“Warm Bodies” proves there are still new stories to be told about the zombie apocalypse, even if they are really just as old as William Shakespeare. This wry and surprising story about young love between a beautiful living girl and a sentient corpse successfully achieves romance without being utterly gross and is funny without diminishing the horror.
“R,” played by Nicholas Hoult (“X-Men: First Class,” “About a Boy”) is a different kind of zombie from the nameless, shuffling brain-feasters seen in “The Walking Dead” and almost every other genre standout going back to “Night of the Living Dead.” Although he was killed by the plague that turned most of humanity into monsters, he is still, for the most part, himself. His brain is a little atrophied — he cannot remember the rest of the letters in his name, for instance — but he's basically a live guy trapped in a dead body. Until he meets Julie (Teresa Palmer), the daughter of resistance leader Grigio (John Malkovich), every day is the same: wander around the ruins of the local airport, occasionally mumbling to his friend “M” (Rob Corddry) and searching for fresh meat.
For reasons that only make sense in zombie fiction, “R” is collecting new memories, and after a close call with Julie, her boyfriend Perry (Dave Franco) and best friend Nora (Analeigh Tipton), “R” knows a lot about Julie, but can only communicate with a few words. By proving that he's a nice guy and not out to kill her and harvest her organs, “R” and Julie discover that the zombie plague might not be a total endgame for humanity after all.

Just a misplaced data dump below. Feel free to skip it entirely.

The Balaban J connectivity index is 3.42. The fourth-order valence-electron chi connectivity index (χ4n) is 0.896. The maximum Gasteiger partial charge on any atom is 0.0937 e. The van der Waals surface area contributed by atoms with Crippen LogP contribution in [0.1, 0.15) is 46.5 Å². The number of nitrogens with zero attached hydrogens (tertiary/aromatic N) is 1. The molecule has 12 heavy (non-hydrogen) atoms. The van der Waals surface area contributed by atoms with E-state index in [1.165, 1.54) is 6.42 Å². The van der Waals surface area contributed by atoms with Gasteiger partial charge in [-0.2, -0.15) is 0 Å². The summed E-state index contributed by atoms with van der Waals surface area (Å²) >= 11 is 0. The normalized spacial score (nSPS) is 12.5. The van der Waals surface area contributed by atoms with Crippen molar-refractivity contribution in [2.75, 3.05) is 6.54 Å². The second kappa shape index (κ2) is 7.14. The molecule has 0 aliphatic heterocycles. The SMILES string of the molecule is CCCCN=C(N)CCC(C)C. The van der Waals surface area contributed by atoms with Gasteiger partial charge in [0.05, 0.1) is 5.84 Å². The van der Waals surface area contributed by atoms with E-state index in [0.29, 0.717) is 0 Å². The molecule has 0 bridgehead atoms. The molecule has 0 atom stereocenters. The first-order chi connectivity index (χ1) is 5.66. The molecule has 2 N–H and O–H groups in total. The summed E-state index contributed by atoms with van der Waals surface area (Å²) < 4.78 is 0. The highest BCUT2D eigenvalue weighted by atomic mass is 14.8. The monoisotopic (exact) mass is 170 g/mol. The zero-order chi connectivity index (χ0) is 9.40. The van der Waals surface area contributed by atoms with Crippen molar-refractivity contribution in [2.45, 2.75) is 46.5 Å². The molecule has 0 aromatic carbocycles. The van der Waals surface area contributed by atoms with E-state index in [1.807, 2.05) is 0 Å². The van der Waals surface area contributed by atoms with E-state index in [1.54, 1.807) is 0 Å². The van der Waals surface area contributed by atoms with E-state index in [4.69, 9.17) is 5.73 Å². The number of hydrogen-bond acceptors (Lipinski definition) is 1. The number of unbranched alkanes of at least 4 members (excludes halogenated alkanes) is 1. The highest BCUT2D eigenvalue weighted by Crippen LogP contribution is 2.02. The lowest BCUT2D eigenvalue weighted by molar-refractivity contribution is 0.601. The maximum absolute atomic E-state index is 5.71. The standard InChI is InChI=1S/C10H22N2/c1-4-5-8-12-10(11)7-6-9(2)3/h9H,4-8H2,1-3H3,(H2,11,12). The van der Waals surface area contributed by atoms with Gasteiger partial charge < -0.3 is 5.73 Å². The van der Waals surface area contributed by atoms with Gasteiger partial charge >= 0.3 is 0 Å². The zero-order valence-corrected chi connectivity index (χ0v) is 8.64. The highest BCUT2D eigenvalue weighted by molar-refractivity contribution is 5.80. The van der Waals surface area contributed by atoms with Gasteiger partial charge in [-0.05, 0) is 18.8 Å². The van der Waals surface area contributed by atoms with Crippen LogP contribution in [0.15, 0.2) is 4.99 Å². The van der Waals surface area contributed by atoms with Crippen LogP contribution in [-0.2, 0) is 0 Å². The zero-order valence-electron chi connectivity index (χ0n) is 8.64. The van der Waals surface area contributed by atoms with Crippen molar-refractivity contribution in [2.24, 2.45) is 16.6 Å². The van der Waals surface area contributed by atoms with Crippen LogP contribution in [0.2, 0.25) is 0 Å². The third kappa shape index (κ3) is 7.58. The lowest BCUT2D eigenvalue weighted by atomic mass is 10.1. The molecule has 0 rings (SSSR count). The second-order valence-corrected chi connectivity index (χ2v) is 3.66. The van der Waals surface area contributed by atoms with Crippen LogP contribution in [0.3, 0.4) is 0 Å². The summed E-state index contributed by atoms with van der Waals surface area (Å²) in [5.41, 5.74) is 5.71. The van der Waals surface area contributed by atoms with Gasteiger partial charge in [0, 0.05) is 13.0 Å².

“Warm Bodies” is based on a young adult novel by Isaac Marion, but the true source material is over 400 years old — this is “Romeo and Juliet and Zombies” but without the obvious kitsch that would result from having 16th century Verona attacked by reanimated cadavers. The allusions to Shakespeare are subtle enough to give “Warm Bodies” a little more depth, but writer-director Jonathan Levine (“50/50,” “The Wackness”) is more intent on building the romance, layering on the dark humor and letting the considerable chemistry develop between Hoult and Palmer.
This might look like an attempt to pull a teen-romance phenomenon out of the zombie genre, but “Warm Bodies” is a far better movie than any of the “Twilight Saga” adaptations. And considering the steep difficulty of getting over the intrinsic grossness of rotting bodies, it's a welcome surprise.
— George Lang